It’s utter madness. Empty supermarket shelves, or difficulties in obtaining basic items such as standard sized timber is just crazy. It leads me to the conclusion that if ever the numpties in charge were to face a genuine crisis, we’d all be up the creek without a paddle! I vote no confidence.
For some unknown reason the Editor and I live in the state with arguably the most draconian reaction to the health subject which dare not be named on the planet. After all, we must be proud that the city of Melbourne was locked down for longer than pretty much anywhere else. When the city folks were banned from leaving the city environs, the numpties in charge established a ‘ring of steel’ around the city. The idea was to establish 24/7 manned checkpoints on roads leading out of the city. The police and military manned the checkpoints and they checked all drivers for identification and of course ‘authority to travel into and out of the city papers’. A creepy experience to regularly endure.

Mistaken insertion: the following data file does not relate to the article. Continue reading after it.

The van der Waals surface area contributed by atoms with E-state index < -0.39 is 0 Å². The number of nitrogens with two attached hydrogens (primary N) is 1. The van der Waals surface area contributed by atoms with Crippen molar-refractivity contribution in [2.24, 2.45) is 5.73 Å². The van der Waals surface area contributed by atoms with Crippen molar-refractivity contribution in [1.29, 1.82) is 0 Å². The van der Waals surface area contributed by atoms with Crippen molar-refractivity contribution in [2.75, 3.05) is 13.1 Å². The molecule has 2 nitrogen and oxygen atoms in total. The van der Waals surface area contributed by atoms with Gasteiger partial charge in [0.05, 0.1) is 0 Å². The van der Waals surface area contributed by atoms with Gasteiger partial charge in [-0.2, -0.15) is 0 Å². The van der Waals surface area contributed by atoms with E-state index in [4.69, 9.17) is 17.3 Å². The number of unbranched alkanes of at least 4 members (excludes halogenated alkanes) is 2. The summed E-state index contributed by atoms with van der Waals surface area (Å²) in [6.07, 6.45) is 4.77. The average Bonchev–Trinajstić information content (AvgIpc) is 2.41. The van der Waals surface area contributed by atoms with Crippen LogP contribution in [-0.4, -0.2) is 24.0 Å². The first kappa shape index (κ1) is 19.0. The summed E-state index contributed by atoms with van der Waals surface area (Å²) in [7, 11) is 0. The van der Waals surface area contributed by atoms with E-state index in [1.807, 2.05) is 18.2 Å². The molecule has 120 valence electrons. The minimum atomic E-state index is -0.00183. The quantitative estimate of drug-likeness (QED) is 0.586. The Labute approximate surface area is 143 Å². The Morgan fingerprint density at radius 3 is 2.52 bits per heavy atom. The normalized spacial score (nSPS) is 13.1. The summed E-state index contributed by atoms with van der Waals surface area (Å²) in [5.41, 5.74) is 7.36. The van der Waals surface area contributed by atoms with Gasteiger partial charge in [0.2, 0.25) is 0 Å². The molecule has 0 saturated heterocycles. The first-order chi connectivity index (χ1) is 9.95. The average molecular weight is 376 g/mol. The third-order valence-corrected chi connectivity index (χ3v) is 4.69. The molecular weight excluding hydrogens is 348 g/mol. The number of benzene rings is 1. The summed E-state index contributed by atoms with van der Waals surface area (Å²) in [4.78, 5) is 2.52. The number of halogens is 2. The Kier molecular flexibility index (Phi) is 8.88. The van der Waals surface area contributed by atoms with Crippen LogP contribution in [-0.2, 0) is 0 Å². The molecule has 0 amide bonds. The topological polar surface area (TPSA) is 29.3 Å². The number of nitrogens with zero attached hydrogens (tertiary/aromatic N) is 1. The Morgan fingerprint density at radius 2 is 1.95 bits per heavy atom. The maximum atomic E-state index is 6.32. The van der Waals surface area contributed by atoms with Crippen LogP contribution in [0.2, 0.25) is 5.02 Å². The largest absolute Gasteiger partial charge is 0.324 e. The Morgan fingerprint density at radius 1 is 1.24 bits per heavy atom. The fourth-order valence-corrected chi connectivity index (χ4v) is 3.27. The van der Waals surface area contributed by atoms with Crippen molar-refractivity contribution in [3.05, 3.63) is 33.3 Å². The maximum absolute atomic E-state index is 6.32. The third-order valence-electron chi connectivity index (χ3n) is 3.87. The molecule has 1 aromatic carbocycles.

However, the reality was that public servants manning those checkpoints had little shelter from the weather. During heavy rain the checkpoints used to wave traffic onwards. And once I recalled that it snowed on the closest checkpoint! At least they had a good looking brazier to warm themselves at on cold winter nights. For sheer style it beat the 44 gallon drum braziers I’ve seen in use on official checkpoints in Third World countries.
But the stupidest thing of all was that there were only a hand full of checkpoints in operation, and that left the many, many back roads open to travel. The fines for being caught were horrendous, but on the other hand the checkpoints tied up a lot of police (and military) resources. I recall that eventually the police union may have suggested as much and went on to outline more effective operational responses.